Happy midweek everyone! Wow. We are already halfway through the week. I hope your week is doing well. I can’t believe that we have already chalked up two months of the year. I hope the year has been kind to everyone. I hope that the rest of the year will be filled with nothing but good news and good tidings.

As it is midweek, it is time for a fresh WWW Wednesday update, my first this year. WWW Wednesday is a bookish meme originally hosted by SAM@TAKING ON A WORLD OF WORDS. The mechanics for WWW Wednesday are quite simple, you just have to answer three questions:

  1. What are you currently reading?
  2. What have you finished reading?
  3. What will you read next?

What are you currently reading?

After spending the month of February immersing in the works of British and Irish literature, I realized that I still have quite a lot to catch up on in this part of the literary world. As such, I have decided to extend my foray into British and Irish literature this March although the focus might probably be more on British writers as I can’t find other works of Irish writers on my bookshelf. Regardless, my current read is Muriel Spark’s The Mandelbaum Gate, a book I wasn’t originally planning to read until I remembered that I bought the book nearly five (or six) years ago. I thought I listed it as part of my Beat the Backlist but I didn’t. Nevertheless, I am indulging in my first work by the Scottish writer who I first encountered through must-read lists. The titular Mandelbaum Gate is a gate that separates the Jordanian and Israeli sides of Jerusalem. Knowing this, one could surmise that the book has historical overtones. It does as it used the Adolf Eichmann trial in 1961 as a backdrop. The story, however, involved Barbara Vaughan, a half-Jewish Catholic convert who was planning to meet her fiance Harry Clegg, an archaeologist working in Qumran. To do so, she must cross the Mandelbaum Gate which is rather complicated because of her heritage. The book meandered a little bit but it had some elements of adventure which kept my attention. I am just a couple of pages away from completing the book.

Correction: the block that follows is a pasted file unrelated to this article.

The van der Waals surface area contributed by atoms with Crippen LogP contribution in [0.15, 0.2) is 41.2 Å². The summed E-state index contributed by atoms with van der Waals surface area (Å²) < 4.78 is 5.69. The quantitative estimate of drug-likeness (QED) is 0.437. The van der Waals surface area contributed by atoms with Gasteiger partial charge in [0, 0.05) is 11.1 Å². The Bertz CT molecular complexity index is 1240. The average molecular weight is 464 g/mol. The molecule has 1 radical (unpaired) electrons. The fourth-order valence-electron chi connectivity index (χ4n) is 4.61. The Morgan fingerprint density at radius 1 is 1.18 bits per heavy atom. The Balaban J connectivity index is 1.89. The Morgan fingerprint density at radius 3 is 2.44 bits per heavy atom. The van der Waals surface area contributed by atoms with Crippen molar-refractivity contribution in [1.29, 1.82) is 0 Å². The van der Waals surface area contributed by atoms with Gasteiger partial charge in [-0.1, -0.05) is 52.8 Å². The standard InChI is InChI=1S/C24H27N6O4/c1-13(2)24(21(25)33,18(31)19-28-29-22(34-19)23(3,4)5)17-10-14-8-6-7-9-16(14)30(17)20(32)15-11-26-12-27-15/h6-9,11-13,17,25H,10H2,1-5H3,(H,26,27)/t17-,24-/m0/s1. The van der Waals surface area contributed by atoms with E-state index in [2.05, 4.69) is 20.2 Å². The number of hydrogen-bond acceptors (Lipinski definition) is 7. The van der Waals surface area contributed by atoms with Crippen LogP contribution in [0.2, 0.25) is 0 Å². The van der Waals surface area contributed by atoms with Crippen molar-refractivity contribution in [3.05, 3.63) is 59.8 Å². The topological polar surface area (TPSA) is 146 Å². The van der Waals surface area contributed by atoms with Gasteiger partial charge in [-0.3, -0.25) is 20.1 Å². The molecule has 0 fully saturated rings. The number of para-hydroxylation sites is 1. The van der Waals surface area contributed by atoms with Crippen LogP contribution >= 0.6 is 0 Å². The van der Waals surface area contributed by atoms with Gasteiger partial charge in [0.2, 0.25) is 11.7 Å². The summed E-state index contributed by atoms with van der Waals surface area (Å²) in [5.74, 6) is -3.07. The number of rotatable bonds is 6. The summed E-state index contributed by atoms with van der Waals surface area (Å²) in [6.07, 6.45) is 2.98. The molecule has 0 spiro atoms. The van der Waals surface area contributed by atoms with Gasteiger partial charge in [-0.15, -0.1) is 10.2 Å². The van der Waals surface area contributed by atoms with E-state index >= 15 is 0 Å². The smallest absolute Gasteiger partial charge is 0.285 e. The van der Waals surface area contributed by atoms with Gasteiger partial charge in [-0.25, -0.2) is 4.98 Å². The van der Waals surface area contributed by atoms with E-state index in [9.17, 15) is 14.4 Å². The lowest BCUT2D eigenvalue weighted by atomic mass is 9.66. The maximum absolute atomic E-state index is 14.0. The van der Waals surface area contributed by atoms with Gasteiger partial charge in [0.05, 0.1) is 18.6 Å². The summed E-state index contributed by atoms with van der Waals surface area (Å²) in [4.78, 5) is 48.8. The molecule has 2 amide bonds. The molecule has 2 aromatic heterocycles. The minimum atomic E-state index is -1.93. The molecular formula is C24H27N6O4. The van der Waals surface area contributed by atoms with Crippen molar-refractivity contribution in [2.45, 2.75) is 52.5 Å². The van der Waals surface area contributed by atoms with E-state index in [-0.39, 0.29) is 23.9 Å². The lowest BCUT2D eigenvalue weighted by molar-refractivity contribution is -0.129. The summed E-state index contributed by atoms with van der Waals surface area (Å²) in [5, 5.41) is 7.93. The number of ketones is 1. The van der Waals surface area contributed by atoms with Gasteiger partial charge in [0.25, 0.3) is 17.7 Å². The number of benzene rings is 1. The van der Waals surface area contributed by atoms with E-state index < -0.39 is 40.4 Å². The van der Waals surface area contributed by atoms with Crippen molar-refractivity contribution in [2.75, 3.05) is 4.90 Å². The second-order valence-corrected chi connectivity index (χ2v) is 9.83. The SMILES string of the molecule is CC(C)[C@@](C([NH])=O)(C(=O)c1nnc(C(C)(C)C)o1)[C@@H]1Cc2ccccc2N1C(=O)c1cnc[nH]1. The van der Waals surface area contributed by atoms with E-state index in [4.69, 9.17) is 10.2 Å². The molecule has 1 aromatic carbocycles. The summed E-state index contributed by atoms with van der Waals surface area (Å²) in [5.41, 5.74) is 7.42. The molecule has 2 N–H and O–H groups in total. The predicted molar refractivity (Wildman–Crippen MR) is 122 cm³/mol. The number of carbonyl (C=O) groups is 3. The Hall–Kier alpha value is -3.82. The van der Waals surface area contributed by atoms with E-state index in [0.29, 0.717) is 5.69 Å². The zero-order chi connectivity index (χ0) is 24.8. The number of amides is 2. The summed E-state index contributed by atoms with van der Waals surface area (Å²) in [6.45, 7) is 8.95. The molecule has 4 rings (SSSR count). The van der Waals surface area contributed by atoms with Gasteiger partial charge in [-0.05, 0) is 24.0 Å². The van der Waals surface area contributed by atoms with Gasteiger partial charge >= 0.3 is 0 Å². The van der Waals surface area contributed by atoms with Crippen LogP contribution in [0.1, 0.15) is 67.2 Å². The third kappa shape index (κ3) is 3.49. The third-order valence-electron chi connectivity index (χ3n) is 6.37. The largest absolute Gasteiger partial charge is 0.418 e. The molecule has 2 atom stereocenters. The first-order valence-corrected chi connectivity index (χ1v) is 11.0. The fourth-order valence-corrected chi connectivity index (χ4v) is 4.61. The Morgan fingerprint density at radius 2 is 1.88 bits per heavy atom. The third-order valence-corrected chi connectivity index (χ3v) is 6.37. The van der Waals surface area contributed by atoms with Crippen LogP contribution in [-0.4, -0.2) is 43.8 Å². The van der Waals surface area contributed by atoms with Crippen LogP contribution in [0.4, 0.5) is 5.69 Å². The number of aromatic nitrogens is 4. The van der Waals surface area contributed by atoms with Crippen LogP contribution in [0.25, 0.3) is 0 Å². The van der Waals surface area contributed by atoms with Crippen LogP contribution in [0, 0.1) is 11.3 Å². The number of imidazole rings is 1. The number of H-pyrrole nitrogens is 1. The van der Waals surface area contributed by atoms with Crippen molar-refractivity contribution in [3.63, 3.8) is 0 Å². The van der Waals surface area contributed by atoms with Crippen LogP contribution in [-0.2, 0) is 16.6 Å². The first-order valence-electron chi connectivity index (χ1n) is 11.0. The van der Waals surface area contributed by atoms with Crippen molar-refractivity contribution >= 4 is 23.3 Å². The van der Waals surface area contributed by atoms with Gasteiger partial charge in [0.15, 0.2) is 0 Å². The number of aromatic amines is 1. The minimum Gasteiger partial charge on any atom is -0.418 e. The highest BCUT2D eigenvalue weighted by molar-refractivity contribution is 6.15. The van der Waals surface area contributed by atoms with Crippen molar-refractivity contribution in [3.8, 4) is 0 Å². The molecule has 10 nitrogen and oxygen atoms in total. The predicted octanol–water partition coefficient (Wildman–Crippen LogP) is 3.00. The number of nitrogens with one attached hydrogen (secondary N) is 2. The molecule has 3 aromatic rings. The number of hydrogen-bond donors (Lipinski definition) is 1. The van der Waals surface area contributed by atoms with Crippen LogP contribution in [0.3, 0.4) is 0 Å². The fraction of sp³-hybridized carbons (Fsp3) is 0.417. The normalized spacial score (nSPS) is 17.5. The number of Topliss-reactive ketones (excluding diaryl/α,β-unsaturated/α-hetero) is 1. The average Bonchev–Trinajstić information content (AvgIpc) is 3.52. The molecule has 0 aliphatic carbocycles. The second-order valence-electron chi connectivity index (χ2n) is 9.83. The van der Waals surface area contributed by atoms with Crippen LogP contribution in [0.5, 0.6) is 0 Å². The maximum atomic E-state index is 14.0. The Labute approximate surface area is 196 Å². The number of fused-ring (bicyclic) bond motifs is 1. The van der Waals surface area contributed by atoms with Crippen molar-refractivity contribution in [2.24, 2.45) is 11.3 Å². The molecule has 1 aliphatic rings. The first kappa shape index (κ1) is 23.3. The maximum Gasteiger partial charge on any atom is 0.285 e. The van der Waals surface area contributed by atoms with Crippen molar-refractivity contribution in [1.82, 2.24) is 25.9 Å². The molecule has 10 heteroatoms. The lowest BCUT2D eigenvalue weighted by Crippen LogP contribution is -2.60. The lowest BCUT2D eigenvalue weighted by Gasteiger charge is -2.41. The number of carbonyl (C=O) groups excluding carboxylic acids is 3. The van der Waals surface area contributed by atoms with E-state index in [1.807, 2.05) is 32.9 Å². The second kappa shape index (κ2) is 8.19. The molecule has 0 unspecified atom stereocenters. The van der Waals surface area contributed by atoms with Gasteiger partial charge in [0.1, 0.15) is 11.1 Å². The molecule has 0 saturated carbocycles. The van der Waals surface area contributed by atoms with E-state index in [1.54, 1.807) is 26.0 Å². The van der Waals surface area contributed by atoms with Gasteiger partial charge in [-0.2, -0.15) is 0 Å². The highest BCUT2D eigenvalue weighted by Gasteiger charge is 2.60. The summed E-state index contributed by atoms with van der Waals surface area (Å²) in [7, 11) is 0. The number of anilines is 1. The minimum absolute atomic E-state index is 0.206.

What have you finished reading?

On August 12, 2022, the world of literature was rocked by one act of violence toward one of its most revered albeit most controversial names. While delivering a lecture at the Chautauqua Institution, a not-for-profit community on Chautauqua Lake in southwestern New York State, Salman Rushdie was stabbed several times. I was appalled by the incident and I breathed a sigh of relief when I learned that Rushdie was able to survive although he lost sight in one eye and the use of one hand. His detractors thought they did something, that they were able to finally silence one of the most critical and vocal writers of our time. They were wrong. True enough, a couple of months after the incident, the news of him releasing new work in early 2023 delighted his readers. I was one of those who were looking forward to Victory City. Thankfully, I was able to obtain a copy of the book shortly after its release.

His fifteenth novel, Victory City is a fictional account of the rise and fall of Vijayanagar, the titular Victory City. Vijayanagar literally translates to City of Victory. Vijayanagar was the capital of the Vijayanagara Empire, one of the many empires that commanded the subcontinent during the fourteenth century. The city’s rise and fall were captured by Pampa Kampana, a sorceress and oracle who founded the city. She chronicled the city’s story in her (fictional) journal, Jayaparajaya. I was surprised, to be honest when I learned that the book was a work of historical fiction and that it was primarily set in India. His last two novels, The Golden House and Quichotte were mainly set in the United States where he resided since the 2000s. I wasn’t impressed by these two works but Victory City tickled my imagination. It was a sort of homecoming for Rushdie and his readers. The book also sends a very powerful message: “Words are the only victors.”

After Rushdie’s latest novel, I am looking at continuing my journey to outer space by reading the third book in Douglas Adams’ The Hitchhiker’s Guide to the Galaxy. I don’t want to lose my momentum so I am lining up Life, the Universe and Everything. Besides, the book looks like it is going to be a quick read anyway. After this, I am contemplating reading Graham Greene’s Brighton Rock. I have never read any of Greene’s works previously although he is a name I keep on encountering on must-read lists. I am looking forward to what his book has in store for me. Lastly, I am planning to read Virginia Woolf’s Orlando. I just realized that it has been over four years since I read a work by the popular English writer.

That’s it for this week’s WWW Wednesday. I hope you are all doing great. Happy reading and always stay safe! Happy Wednesday again!